Oakland last night: “ethnic” food, architecture, and a gigantic Jesus
The various houses of worship I have seen throughout the world have all impressed me in some way, with their assortment of characters, aesthetics, and iconography. From the Buddhist prayer flags of Myanmar to the cavorting Hindu gods of Sri Lanka. The studious silence of the synagogue in Jerusalem to the studious silence of the mosques in Malaysia. (It’s amazing how much we humans have in common.)
I have also enjoyed time in the cavernous cathedrals of Europe, though their proximity to my own cultural foundation leaves them more vulnerable to critique, and I have trouble looking at expanses of gold without imagining how much blood was spilled to put it there. But there is a unique sense of reverence in their stony sanctity and stained glass.
But I ain’t never seen a church like this one.
My corner of Oakland is an easy place to hibernate, which would be a waste in a city this diverse and vivacious, so last night I mounted my trusty green bicycle to explore beyond the boundaries of my neighborhood. I ate savory lamb samosas in Vik’s Chaat Corner then headed downtown, where I found a spaceship sitting opposite Lake Merritt.
The website of Oakland’s Cathedral of Christ the Light tells of the demise of the previous church (a more conventional building) after the 1989 Loma Prieta Earthquake. But the juicier story I heard was that after the old church was destroyed, the insurance company refused to pay up.
The community came together and raised the massive amount of money necessary to build a new and improved cathedral, but then the insurance company kicked in after all. Now the builders had twice their required budget. The result sits on Harrison Street like an extraterrestrial cocoon, has a mausoleum underneath that could host The Hunger Games, and the actual worship area was like none I have ever seen, watched over by a towering, yet relatively subtle, image of Jesus more easily seen during the day, when sunlight pours through the holes of the screen. Jesus Ra?
But the most stunning aspect for me was the acoustics. In between the snippets of hymns from choir practice I could hear every softly spoken word the choir master said as if he’d been standing behind me, instead of way on the other side of the nave (if that’s even the correct term for a space like this). When they finished singing, the music continued for several seconds in the stunningly designed space. I thought Davies Symphony Hall was incredible, but this transcends even that acoustic marvel.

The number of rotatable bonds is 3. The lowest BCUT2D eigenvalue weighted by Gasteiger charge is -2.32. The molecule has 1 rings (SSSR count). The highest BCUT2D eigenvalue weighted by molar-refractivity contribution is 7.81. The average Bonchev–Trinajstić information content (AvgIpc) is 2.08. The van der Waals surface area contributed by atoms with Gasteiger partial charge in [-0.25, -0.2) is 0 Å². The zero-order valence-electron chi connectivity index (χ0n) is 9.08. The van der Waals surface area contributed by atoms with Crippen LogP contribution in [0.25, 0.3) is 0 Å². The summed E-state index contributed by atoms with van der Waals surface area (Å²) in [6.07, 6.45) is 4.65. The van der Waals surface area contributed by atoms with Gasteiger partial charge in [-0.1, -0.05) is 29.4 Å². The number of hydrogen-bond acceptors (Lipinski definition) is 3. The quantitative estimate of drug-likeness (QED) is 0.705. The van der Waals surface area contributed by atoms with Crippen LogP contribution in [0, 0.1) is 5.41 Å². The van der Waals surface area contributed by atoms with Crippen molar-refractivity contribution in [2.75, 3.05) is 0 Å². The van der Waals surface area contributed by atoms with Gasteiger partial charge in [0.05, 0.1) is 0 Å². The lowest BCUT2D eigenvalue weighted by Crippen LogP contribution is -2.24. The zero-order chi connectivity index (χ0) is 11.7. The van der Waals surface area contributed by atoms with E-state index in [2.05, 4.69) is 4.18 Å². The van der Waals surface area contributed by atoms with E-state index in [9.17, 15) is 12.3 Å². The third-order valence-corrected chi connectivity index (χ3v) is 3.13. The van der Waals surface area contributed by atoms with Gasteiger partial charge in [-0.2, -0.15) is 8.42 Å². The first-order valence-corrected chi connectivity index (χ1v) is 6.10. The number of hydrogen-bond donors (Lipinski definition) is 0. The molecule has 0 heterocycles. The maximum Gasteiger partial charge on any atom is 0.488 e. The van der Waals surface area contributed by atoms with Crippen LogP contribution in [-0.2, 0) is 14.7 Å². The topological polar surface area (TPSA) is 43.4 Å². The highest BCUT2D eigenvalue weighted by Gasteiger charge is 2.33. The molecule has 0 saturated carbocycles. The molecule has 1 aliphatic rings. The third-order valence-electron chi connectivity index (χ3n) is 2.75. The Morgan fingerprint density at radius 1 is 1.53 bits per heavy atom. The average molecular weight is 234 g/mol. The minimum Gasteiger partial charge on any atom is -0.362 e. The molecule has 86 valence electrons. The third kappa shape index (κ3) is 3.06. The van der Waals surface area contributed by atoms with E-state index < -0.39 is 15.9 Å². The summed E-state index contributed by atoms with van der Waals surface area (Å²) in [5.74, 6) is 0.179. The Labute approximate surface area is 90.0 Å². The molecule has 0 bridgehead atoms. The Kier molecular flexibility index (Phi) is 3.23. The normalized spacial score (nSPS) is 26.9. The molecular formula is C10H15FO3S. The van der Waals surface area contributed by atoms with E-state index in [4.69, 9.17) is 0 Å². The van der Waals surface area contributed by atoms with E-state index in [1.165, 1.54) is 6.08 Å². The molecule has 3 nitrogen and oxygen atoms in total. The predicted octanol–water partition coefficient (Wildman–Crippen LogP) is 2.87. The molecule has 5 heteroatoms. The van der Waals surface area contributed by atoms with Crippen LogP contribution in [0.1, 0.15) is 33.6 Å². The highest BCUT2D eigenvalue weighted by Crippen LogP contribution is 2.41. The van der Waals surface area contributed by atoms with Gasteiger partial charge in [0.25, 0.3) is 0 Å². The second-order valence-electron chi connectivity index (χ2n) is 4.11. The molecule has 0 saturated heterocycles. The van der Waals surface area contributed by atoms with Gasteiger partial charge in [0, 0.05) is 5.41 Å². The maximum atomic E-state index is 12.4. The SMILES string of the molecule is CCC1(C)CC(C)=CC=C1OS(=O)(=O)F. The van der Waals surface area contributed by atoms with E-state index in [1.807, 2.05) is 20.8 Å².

All that listening had made me hungry. Luckily Oakland is one helluva multicultural town, so a few blocks away I took a table near the window where ducks hung behind Chinese characters. To my left four old ladies debated something serious in Mandarin, behind me eight African American men knew the menu inside and out, and to my right three men conversed in the fricatives of Arabic.
Authentic Indian street food, a nice ride past Farmers Markets closing up shop, a tour of epic architecture, and now succulent duck and barbecue pork?
Yeah, I can live in Oakland.
You are getting your footing 😉
🙂 Indeed. And luckily, happily, it often starts with feet on pedals. I was feeling like this post was one of the least-personal I could write, but leave it to you to notice my presence in it! 🙂
Oh come on….lol… You were all over the post… Just kidding… But in a feel good way.. Observing and absorbing 🙂
“But the most stunning aspect for me was the acoustics. In between the snippets of hymns from choir practice I could hear every softly spoken word the choir master said as if he’d been standing behind me, instead of way on the other side of the nave (if that’s even the correct term for a space like this). When they finished singing, the music continued for several seconds in the stunningly designed space. I thought Davies Symphony Hall was incredible, but this transcends even that acoustic marvel.”
Or Carnegie Hall.
I haven’t been there yet, but I would love to someday. It’s amazing what science, musical artistry, and a pair of ears can accomplish. I’m all fired up for classical music now…something with lots of cello…
There are few man-made structures that emit such tranquility as a house of worship
I think you’re right (especially with the specification “man-made”). There is some sort of residual solemnity or sanctity in a place where people have practiced and celebrated their faith in the divine, whether you agree with the particulars or not. Do you have a favorite such place?
Having lived in Oakland, myself it is interesting to see it through someone else’s perspective–particularly someone else who has traveled the world. Seems even more ethnically diverse than when I lived there. But maybe that’s more reflective of the different ways we experienced the city.
I find myself debating whether the church should have given some of that money to the poor or invested it in the cathedral as they did. I suppose a cathedral like this one could be spiritually feeding in ways that a more modest architecture might not feed. And as Jesus says, spiritual feeding is more everlasting. Who knows.
: ) I know just what you mean on what the church could have done with the extra money. I’m reminded of a little talk I heard about Senegal where the guy basically said that concentrating on feeding people was the wrong approach, even though it was hard to ignore. He advocated building something of lasting benefit instead, although in his case he meant internet infrastructure and a news service, not a piece of architecture, but perhaps the needs of Oaklanders are different from Senegalese. I’m not sure how I would have spent those extra thousands (millions?) of dollars, but I doubt it would have included so much marble. But I’m utterly inexperienced about serving a community on those terms.